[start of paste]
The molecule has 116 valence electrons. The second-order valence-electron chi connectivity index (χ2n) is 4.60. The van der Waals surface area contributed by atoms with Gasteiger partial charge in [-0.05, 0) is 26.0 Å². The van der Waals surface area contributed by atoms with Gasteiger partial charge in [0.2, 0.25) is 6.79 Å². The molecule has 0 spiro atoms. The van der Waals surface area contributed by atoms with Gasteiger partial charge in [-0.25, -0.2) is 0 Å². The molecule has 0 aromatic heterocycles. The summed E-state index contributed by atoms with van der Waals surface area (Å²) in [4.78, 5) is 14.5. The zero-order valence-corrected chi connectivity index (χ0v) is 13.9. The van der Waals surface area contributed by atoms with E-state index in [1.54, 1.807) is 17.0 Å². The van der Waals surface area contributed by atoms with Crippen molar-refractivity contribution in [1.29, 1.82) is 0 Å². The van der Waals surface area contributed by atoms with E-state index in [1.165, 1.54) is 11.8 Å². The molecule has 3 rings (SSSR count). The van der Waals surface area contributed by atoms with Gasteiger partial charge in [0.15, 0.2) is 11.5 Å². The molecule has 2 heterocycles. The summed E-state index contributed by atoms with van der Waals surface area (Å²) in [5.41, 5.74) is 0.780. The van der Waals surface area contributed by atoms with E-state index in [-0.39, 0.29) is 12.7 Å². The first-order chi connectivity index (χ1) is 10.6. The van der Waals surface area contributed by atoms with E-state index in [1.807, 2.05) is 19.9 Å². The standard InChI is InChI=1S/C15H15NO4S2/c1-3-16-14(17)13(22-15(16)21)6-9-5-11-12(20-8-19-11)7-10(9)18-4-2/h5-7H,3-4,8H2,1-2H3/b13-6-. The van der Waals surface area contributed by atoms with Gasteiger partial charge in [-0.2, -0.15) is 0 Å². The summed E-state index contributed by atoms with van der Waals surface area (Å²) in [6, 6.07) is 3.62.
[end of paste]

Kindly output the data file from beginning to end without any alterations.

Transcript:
The molecule has 116 valence electrons. The second-order valence-electron chi connectivity index (χ2n) is 4.60. The van der Waals surface area contributed by atoms with Gasteiger partial charge in [-0.05, 0) is 26.0 Å². The van der Waals surface area contributed by atoms with Gasteiger partial charge in [0.2, 0.25) is 6.79 Å². The molecule has 0 spiro atoms. The van der Waals surface area contributed by atoms with Gasteiger partial charge in [-0.25, -0.2) is 0 Å². The molecule has 0 aromatic heterocycles. The summed E-state index contributed by atoms with van der Waals surface area (Å²) in [4.78, 5) is 14.5. The zero-order valence-corrected chi connectivity index (χ0v) is 13.9. The van der Waals surface area contributed by atoms with E-state index in [1.54, 1.807) is 17.0 Å². The van der Waals surface area contributed by atoms with Crippen molar-refractivity contribution in [1.29, 1.82) is 0 Å². The van der Waals surface area contributed by atoms with E-state index in [1.165, 1.54) is 11.8 Å². The molecule has 3 rings (SSSR count). The van der Waals surface area contributed by atoms with Gasteiger partial charge in [0.15, 0.2) is 11.5 Å². The molecule has 2 heterocycles. The summed E-state index contributed by atoms with van der Waals surface area (Å²) in [5.41, 5.74) is 0.780. The van der Waals surface area contributed by atoms with E-state index in [-0.39, 0.29) is 12.7 Å². The first-order chi connectivity index (χ1) is 10.6. The van der Waals surface area contributed by atoms with E-state index in [1.807, 2.05) is 19.9 Å². The standard InChI is InChI=1S/C15H15NO4S2/c1-3-16-14(17)13(22-15(16)21)6-9-5-11-12(20-8-19-11)7-10(9)18-4-2/h5-7H,3-4,8H2,1-2H3/b13-6-. The van der Waals surface area contributed by atoms with Gasteiger partial charge in [-0.2, -0.15) is 0 Å². The summed E-state index contributed by atoms with van der Waals surface area (Å²) in [6, 6.07) is 3.62.